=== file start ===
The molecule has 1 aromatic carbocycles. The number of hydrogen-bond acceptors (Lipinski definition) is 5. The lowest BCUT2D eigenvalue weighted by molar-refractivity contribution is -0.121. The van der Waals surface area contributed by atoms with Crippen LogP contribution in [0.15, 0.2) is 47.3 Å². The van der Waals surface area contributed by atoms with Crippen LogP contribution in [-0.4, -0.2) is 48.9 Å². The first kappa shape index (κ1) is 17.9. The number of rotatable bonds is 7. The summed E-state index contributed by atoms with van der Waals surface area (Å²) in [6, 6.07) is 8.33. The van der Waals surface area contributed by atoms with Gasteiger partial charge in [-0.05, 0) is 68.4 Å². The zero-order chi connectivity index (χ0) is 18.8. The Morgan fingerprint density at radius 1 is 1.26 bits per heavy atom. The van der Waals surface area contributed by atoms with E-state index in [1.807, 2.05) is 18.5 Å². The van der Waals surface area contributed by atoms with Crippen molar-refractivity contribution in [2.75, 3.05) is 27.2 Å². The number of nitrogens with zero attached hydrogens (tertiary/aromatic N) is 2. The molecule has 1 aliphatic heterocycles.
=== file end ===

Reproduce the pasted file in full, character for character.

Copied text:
The molecule has 1 aromatic carbocycles. The number of hydrogen-bond acceptors (Lipinski definition) is 5. The lowest BCUT2D eigenvalue weighted by molar-refractivity contribution is -0.121. The van der Waals surface area contributed by atoms with Crippen LogP contribution in [0.15, 0.2) is 47.3 Å². The van der Waals surface area contributed by atoms with Crippen LogP contribution in [-0.4, -0.2) is 48.9 Å². The first kappa shape index (κ1) is 17.9. The number of rotatable bonds is 7. The summed E-state index contributed by atoms with van der Waals surface area (Å²) in [6, 6.07) is 8.33. The van der Waals surface area contributed by atoms with Gasteiger partial charge in [-0.05, 0) is 68.4 Å². The zero-order chi connectivity index (χ0) is 18.8. The Morgan fingerprint density at radius 1 is 1.26 bits per heavy atom. The van der Waals surface area contributed by atoms with E-state index in [1.807, 2.05) is 18.5 Å². The van der Waals surface area contributed by atoms with Crippen molar-refractivity contribution in [2.75, 3.05) is 27.2 Å². The number of nitrogens with zero attached hydrogens (tertiary/aromatic N) is 2. The molecule has 1 aliphatic heterocycles.